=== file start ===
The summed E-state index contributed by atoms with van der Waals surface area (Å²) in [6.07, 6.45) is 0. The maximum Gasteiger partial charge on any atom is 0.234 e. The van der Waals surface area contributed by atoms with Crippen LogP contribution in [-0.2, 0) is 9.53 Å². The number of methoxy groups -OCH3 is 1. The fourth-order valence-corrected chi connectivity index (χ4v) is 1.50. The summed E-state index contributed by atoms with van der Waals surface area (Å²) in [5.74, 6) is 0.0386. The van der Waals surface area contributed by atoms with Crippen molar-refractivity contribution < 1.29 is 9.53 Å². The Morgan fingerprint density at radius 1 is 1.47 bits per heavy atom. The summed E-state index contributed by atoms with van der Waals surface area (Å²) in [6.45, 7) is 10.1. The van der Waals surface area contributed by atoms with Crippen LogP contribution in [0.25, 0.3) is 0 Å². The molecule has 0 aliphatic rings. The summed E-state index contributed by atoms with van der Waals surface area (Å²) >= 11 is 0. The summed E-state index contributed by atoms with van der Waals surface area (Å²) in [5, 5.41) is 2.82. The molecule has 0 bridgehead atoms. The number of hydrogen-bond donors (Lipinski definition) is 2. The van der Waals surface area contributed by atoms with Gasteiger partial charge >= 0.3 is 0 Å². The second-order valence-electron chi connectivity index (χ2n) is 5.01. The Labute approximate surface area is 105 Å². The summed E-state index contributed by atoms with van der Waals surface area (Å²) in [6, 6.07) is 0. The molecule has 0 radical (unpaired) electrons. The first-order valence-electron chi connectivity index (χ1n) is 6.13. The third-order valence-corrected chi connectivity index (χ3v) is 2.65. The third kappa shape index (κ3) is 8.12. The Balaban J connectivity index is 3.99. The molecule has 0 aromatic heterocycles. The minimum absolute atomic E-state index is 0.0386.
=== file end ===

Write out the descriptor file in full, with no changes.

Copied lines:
The summed E-state index contributed by atoms with van der Waals surface area (Å²) in [6.07, 6.45) is 0. The maximum Gasteiger partial charge on any atom is 0.234 e. The van der Waals surface area contributed by atoms with Crippen LogP contribution in [-0.2, 0) is 9.53 Å². The number of methoxy groups -OCH3 is 1. The fourth-order valence-corrected chi connectivity index (χ4v) is 1.50. The summed E-state index contributed by atoms with van der Waals surface area (Å²) in [5.74, 6) is 0.0386. The van der Waals surface area contributed by atoms with Crippen molar-refractivity contribution < 1.29 is 9.53 Å². The Morgan fingerprint density at radius 1 is 1.47 bits per heavy atom. The summed E-state index contributed by atoms with van der Waals surface area (Å²) in [6.45, 7) is 10.1. The van der Waals surface area contributed by atoms with Crippen LogP contribution in [0.25, 0.3) is 0 Å². The molecule has 0 aliphatic rings. The summed E-state index contributed by atoms with van der Waals surface area (Å²) >= 11 is 0. The summed E-state index contributed by atoms with van der Waals surface area (Å²) in [5, 5.41) is 2.82. The molecule has 0 bridgehead atoms. The number of hydrogen-bond donors (Lipinski definition) is 2. The van der Waals surface area contributed by atoms with Gasteiger partial charge >= 0.3 is 0 Å². The second-order valence-electron chi connectivity index (χ2n) is 5.01. The Labute approximate surface area is 105 Å². The summed E-state index contributed by atoms with van der Waals surface area (Å²) in [6, 6.07) is 0. The molecule has 0 radical (unpaired) electrons. The first-order valence-electron chi connectivity index (χ1n) is 6.13. The third-order valence-corrected chi connectivity index (χ3v) is 2.65. The third kappa shape index (κ3) is 8.12. The Balaban J connectivity index is 3.99. The molecule has 0 aromatic heterocycles. The minimum absolute atomic E-state index is 0.0386.